A Lot or a Little?
What you will—and won't—find in this movie.
No positive messages in this horror movie.
Positive Role Models
Diversity in the cast. Movie centered on a blended family.
Violence & Scariness
Horror movie violence and imagery. Possessed dolls, toys, and video games from the 1970s and '80s cause death, car accidents, encourage suicide by jumping out of a third-story window of a house. Man impaled through the chest by a loose and sharp piece of hardwood flooring. Character stabbed to death. Blood. A Christmas tree attacks one of the characters, attempting to choke them with Christmas lights. Jump scares.
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During a climactic moment of the movie, character mutters "F--k Christmas." Also: "s--t," "goddamn," "damn," "hell." While losing at a video game, young boy yells "Dog balls!" then later yells "Balls!" Older sister calls younger brother a "loser."
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Products & Purchases
The toys, dolls, and video game system in the movie are similar to toys that were popular in the past.
Drinking, Drugs & Smoking
A possessed toy growls that it's "time to drink and drive."
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Parents Need to Know
Parents need to know that Toys of Terror is a 2020 holiday horror movie in which a family spending Christmas in an isolated rehabbed mansion must contend with a group of murderous old toys. Horror imagery and violence. One of the characters gets impaled through the chest by a piece of hardwood flooring. A woman is stabbed to death before falling through a third-story window. One of the characters is attacked by a Christmas tree, choked by the lights. A car accident during a bad snowstorm. The toys, when not killing or attacking, encourage suicide by jumping out of a window. Jump scares throughout. Some profanity, including "f--k" during a climactic moment. While not as gory or violent as other horror movies, there's plenty of imagery that's likely to give younger and more sensitive viewers nightmares, making this best for older teens and up. To stay in the loop on more movies like this, you can sign up for weekly Family Movie Night emails.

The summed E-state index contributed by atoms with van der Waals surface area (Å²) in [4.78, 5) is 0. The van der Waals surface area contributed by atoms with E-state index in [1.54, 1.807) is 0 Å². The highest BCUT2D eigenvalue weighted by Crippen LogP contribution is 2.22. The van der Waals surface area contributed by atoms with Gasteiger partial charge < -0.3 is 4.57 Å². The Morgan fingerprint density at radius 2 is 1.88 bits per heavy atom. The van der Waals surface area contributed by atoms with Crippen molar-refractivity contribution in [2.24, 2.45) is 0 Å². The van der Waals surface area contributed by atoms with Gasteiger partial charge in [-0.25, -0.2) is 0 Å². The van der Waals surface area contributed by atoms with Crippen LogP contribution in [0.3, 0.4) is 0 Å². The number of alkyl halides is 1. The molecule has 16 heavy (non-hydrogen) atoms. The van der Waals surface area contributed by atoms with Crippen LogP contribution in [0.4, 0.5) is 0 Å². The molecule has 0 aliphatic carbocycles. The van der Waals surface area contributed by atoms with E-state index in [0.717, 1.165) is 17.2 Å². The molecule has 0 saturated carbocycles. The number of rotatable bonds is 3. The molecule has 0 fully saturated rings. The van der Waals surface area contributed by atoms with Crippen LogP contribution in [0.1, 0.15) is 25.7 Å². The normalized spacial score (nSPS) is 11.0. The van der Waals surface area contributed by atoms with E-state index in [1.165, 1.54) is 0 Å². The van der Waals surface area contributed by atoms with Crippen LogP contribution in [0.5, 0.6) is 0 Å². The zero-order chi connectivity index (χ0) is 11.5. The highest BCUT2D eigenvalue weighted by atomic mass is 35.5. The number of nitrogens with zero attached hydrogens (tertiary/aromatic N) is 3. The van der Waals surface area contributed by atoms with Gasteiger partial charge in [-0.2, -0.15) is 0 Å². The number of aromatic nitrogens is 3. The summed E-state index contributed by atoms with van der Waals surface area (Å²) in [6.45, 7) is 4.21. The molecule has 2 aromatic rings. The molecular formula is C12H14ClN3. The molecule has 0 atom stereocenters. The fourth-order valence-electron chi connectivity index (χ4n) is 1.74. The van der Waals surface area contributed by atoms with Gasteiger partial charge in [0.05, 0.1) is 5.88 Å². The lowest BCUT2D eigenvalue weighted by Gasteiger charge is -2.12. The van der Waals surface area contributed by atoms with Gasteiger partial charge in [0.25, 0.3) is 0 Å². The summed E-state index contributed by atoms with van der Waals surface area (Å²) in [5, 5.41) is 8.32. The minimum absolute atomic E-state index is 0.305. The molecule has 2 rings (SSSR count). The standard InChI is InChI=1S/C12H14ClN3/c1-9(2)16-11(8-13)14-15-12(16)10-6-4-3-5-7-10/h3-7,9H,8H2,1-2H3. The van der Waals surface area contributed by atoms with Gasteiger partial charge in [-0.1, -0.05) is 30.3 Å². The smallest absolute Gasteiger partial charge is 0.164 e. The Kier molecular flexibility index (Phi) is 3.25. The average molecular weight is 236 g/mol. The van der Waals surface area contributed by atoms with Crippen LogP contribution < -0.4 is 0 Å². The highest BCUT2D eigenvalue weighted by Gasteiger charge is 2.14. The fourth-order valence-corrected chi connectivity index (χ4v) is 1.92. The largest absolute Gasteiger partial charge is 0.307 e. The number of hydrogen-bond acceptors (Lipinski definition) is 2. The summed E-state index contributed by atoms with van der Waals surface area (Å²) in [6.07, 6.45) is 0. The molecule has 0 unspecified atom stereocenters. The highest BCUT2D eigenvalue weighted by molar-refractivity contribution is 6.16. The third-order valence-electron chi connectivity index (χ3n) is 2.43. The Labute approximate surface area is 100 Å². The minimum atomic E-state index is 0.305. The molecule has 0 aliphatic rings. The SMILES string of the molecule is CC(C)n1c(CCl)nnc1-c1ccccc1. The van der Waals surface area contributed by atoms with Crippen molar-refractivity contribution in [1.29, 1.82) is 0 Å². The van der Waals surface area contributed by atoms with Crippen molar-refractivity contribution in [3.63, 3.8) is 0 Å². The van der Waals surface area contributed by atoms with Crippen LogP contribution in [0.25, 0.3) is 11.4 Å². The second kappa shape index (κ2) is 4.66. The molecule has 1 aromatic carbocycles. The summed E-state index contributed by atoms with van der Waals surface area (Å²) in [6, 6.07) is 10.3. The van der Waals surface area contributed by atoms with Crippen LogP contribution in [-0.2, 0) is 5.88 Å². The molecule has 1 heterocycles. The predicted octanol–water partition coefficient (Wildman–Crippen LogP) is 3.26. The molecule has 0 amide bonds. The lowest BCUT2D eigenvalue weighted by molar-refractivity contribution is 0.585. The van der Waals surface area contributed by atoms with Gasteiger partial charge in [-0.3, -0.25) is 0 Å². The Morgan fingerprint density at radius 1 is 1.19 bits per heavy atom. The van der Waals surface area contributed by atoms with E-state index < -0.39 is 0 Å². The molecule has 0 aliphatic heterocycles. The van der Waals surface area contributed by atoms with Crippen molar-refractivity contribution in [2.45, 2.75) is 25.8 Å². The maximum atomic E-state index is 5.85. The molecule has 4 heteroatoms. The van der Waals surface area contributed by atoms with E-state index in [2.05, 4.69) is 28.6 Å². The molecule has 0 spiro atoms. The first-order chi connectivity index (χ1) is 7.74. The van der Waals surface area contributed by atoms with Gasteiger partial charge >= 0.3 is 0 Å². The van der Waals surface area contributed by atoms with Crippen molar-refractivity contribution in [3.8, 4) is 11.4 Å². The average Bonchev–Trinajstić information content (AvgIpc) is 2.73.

Is It Any Good?
Toys of Terror is a cheesy, low-budget holiday horror movie constrained by the formulaic nature of the "haunted house" movie. While parents who were kids of the 1970s and '80s will have plenty of "Oh yeah, I remember..." moments when seeing these possessed toys that look similar to the popular toys of their childhoods, the kitsch of these toys turned psychotic doesn't quite carry the day. If anything, it suggests a missed opportunity for something with the potential to have been much more original than what it ended up being. The twists and turns to the story never break out of the mold, and the result comes across as something seen so many times before.
On the plus side, there's a welcome diversity to the cast, and one of the subplots concerns a blended family where the parents and kids struggle with making the holidays work. However, like the kitschy toys, this also feels like a missed opportunity as the movie becomes too concerned with hitting plot points than working the blended family dynamic more into the action. Also, there's a caretaker of the kids who seems, in hindsight, to only exist for the purposes of the attempt at a "spooky epilogue." Toys of Terror will be enjoyable for those looking for a break from the standard saccharin holiday fare, but the result is ultimately disappointing and a wasted opportunity.
Did we miss something on diversity?
Research shows a connection between kids' healthy self-esteem and positive portrayals in media. That's why we've added a new "Diverse Representations" section to our reviews that will be rolling out on an ongoing basis. You can help us help kids by suggesting a diversity update.